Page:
“Various grave complications coming after the two armies united, have impelled me to appoint one commander above all others. I have chosen for this post the General of Infantry, Prince Kutuzov, under whose command I place all four armies….”[4]

Suvorov’s Disciple: Kutuzov

Mikhail Illarionovich Kutuzov was 67 years old in 1812 and was considered one of the best Russian commanders. “The last of Catherine’s [the Great] eagles”[5], Kutuzov earned great reputation under Field Marshal Alexander Suvorov and later proved his military skills in numerous campaigns against Ottomans. He possessed a diplomatic talent and all the virtues necessary for success in the court intrigues. “He is crafty and very shrewd! No one will fool him!”, Suvorov once said about him[6].

The difference between Kutuzov and Barclay was that the latter knew that with the increasing discontent of the Russian people, a commander-in-chief would not be allowed to yield Moscow without battle. After his arrival with the army, all his talk, ruses and commands were all but propaganda, whose value was brilliantly demonstrated. The fact that he was a native-born, noble Russian while Barclay de Tolly was of alien extraction, made him a more suitable choice in the moment of national urgency, when all foreigners were suspected of treason. In the words of Clausewitz,

“Kutuzov… no longer possessed either the activity of mind or body…However he knew Russians and how to handle them…. He could flatter the self-esteem of both populace and army, and sought by proclamation and religious observances to work on the public mind”[7]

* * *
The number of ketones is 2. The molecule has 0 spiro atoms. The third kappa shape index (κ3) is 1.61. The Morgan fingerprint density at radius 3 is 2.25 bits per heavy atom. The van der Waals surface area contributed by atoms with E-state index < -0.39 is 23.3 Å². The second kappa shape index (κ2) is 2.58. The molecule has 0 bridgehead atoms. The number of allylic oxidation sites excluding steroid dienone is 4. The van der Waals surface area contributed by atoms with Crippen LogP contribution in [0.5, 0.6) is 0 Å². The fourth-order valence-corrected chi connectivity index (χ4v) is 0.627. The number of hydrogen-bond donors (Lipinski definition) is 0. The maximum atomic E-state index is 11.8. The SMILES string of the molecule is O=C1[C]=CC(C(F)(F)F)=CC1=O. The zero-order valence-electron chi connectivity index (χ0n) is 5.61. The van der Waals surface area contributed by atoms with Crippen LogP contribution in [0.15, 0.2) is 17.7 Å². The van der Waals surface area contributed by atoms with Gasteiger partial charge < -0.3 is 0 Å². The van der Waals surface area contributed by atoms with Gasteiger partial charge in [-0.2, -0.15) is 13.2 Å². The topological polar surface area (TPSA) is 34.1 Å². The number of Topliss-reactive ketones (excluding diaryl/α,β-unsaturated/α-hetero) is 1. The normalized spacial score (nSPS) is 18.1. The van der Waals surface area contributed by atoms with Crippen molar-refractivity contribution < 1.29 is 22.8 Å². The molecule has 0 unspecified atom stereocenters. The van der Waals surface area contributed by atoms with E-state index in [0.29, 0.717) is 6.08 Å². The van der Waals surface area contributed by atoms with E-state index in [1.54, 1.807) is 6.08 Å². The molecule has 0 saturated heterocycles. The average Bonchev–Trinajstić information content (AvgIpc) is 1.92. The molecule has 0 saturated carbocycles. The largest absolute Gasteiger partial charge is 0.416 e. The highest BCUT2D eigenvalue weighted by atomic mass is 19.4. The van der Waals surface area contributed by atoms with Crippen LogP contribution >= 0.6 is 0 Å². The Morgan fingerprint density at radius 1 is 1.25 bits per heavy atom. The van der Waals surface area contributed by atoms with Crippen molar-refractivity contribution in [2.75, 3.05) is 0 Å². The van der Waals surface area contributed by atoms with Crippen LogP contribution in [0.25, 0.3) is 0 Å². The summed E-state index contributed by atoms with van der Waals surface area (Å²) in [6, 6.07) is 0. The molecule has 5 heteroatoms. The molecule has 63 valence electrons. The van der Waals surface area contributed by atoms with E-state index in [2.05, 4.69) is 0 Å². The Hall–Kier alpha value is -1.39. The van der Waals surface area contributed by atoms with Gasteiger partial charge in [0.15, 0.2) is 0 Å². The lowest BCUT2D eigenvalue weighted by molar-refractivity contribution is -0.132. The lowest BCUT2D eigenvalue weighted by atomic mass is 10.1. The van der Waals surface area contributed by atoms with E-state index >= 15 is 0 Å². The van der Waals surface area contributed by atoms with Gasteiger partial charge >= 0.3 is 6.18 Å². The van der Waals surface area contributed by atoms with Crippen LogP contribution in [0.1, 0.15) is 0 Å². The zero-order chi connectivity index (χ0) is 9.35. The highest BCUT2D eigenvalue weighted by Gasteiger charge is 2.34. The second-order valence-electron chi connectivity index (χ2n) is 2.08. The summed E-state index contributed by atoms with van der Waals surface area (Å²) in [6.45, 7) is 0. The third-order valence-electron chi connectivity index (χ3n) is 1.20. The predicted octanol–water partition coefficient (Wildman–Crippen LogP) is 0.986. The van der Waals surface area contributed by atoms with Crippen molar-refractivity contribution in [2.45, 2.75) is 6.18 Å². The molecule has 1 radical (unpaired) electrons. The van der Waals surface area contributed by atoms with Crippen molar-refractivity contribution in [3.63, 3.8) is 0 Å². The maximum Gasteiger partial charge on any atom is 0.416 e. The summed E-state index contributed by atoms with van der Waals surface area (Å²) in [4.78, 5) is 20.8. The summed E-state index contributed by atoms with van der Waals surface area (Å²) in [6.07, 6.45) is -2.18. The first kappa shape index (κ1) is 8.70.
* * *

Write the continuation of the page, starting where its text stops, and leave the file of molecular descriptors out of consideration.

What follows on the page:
Bagration perceived Kutuzov’s intention at the very beginning. Bagration and Kutuzov had known each other for a long time. Both had fought under Alexander Suvorov and later distinguished themselves in campaigns against the Ottomans; the soldiers loved and trusted them as no one else. Yet, their personal relations were complicated. Bagration often criticized Kutuzov’s defensive strategy and emphasized that “his excellency [Kutuzov] has an exceptional talent for choosing an unsuccessful [defensive] strategy.”[8] Bagration was irritated by Kutuzov’s appointment since he perceived that Kutuzov would continue to retreat.[9] In the letter to Rostopchin on 28 August, he observed, “a fine goose [he is], called the prince and the commander-in-chief! If he does not have certain instructions to attack, I can assure you he would bring him [Napoleon] to you as Barclay intended to do….”[10] In another letter to Rostopchin, Bagration complained, “I endeavor to serve [my country], my heart is torn, but… hands are tied as before.”[11]

A Loyal Servant Humiliated